Abigail Fisher at the Supreme Court

U.S. top court revisits affirmative action in university admissions

Students and legal experts debate the merits of affirmative action as the U.S. Supreme Court prepares to take up the highly charged question of race in university admissions.

WASHINGTON, D.C., UNITED STATES (FILE) (REUTERS) – The U.S. Supreme Court on Wednesday (December 9) will again take up the highly charged question of race in admissions to public universities, hearing arguments for the second time from a white woman who claimed that a University of Texas policy caused her to be rejected in favor of less qualified blacks and Hispanics.

In the three years since the justices last heard the case and sent it back to a lower court for more scrutiny of the university’s rationale for considering an applicant’s race, legal battles over admissions have intensified.

The conservative advocates behind the Texas challenge have separately mounted an even more sweeping lawsuit against the nation’s most iconic private university, Harvard.

In a twist on the Fisher case, the Harvard lawsuit asserted that Asian Americans have been particularly hurt by affirmative action programs in university admissions. A similar case has been filed against the University of North Carolina.

These new Asian-American cases, which both sides believe are destined for the Supreme Court, could ultimately have greater national consequence than the Texas dispute because they take aim at the landmark decision that first upheld campus affirmative action, a policy under which minorities historically subject to discrimination are given certain preferences.

That 1978 ruling in the case Regents of the University of California v Bakke, forbade quotas but allowed race to be used as one admissions factor among many.

Lawyers for Abigail Fisher, the woman who challenged the University of Texas policy, do not question the Bakke decision or a major 2003 ruling in a University of Michigan case that affirmed it. Rather, they make the narrower argument that Texas could have accomplished its diversity goals with a policy that did not look at race.

“The only way we get beyond immediately focusing on people’s race, the color of their skin is, as Justice Scalia said in an opinion a few years ago to quit focusing on their race and the color of their skin. And I think that’s what we’re asking for here,” said John Eastman, a law professor at Chapman University in Orange, California, who submitted a brief on behalf of Asian students opposed to affirmative action.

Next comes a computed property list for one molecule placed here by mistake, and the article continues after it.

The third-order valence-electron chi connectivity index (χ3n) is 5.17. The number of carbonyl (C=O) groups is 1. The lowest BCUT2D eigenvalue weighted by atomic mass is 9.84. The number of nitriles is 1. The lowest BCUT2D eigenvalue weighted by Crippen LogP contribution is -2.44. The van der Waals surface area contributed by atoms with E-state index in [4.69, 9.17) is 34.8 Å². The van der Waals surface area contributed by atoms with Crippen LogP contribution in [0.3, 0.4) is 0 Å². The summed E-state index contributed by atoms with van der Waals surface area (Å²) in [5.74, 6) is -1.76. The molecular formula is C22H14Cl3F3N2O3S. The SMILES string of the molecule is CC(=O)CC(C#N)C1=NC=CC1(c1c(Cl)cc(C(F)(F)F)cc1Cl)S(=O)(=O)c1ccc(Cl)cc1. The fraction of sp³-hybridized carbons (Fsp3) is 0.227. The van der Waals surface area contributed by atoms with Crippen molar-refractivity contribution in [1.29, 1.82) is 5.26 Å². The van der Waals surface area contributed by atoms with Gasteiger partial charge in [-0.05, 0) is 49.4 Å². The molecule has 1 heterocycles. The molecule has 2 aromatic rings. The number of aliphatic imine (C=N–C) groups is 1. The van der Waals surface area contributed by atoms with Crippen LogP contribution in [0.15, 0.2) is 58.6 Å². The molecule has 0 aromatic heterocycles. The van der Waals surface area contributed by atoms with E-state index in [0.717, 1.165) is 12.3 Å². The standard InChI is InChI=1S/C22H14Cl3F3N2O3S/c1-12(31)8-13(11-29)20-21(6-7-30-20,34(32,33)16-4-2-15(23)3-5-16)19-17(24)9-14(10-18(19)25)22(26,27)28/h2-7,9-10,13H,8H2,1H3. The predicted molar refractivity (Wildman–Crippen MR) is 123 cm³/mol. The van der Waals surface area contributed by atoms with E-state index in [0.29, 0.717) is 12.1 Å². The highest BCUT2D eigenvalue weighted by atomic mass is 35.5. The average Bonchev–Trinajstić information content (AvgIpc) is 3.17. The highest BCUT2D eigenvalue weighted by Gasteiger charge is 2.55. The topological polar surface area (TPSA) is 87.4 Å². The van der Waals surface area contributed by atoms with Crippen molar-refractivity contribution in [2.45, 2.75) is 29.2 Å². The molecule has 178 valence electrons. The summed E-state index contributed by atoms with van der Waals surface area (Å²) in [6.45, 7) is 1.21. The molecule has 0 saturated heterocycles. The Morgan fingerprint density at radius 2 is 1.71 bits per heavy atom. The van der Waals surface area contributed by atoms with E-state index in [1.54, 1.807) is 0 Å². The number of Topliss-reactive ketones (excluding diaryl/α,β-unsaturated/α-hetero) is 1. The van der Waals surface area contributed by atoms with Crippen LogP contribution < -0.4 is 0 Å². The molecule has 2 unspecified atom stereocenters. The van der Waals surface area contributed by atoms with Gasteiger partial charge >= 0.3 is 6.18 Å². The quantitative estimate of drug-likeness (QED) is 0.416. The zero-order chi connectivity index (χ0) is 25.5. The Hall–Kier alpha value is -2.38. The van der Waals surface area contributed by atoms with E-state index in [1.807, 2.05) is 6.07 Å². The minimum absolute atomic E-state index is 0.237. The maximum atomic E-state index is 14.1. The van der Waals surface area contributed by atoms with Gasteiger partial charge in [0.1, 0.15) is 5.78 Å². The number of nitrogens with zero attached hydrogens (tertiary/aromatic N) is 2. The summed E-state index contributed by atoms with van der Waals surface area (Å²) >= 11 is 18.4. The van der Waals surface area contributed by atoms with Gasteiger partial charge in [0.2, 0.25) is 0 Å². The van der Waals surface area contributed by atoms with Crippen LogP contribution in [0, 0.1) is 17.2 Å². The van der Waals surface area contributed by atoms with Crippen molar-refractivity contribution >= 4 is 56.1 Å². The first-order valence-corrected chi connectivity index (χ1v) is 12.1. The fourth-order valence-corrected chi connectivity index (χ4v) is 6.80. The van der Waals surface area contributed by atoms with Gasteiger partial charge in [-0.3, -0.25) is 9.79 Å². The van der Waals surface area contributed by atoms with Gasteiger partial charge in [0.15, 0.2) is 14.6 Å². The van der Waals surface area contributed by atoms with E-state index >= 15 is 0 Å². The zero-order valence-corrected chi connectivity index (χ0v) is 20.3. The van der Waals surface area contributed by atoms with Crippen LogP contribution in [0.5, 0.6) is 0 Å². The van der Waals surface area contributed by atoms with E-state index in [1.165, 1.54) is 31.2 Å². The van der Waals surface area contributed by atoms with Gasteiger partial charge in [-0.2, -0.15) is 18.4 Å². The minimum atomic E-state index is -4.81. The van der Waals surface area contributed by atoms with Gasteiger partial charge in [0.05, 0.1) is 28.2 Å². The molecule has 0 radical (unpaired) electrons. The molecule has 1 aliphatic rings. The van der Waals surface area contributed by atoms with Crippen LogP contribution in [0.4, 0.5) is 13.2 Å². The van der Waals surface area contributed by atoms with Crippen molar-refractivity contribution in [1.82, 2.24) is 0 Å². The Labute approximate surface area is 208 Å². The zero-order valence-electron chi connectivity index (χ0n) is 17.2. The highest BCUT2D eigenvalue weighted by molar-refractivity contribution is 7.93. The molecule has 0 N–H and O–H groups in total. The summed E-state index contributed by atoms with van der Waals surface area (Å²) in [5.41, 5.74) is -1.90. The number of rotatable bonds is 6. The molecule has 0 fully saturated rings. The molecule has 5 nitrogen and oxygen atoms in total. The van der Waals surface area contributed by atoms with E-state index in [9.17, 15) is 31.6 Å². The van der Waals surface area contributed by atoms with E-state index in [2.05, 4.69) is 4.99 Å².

On the other side, Elizabeth Wydra, chief counsel of the Constitutional Accountability Center, who filed a brief supporting the University of Texas, said race could not be discounted.

“I think there are people who are devoted to this false construct of color blindness, which, in fact, tries to erase the experiences that people have of race in America from their lives,” she said.

“We will like to get to that place of pure color blindness perhaps someday, but we are not there yet.”

The state of Texas enrolls most freshmen at the Austin campus of its flagship public university by guaranteeing places to the top 10 percent of a high school graduating class. A supplemental diversity policy looks beyond grades to a range of attributes including race.

A ruling in the Fisher case might not apply to schools that have other systems that take applicants’ race into consideration.

Last week, students at Columbia University expressed mixed opinions on the issue.

“I think it should be based on the person, their background, their resume, different experiences that they’ve had in life. I don’t think it should be all about the number,” said Lena.

However, Sydne disagreed.

“I think you are treated a different way based on certain factors of your identity and I think you could end up marginalizing people by not taking those into account,” she said, adding that she did not believe affirmative action was “detrimental to other students.”

Wednesday’s arguments will be heard by eight of the nine justices. Liberal justice Elena Kagan, who was U.S. solicitor general in the Obama administration when it backed Texas in lower court litigation, is not participating.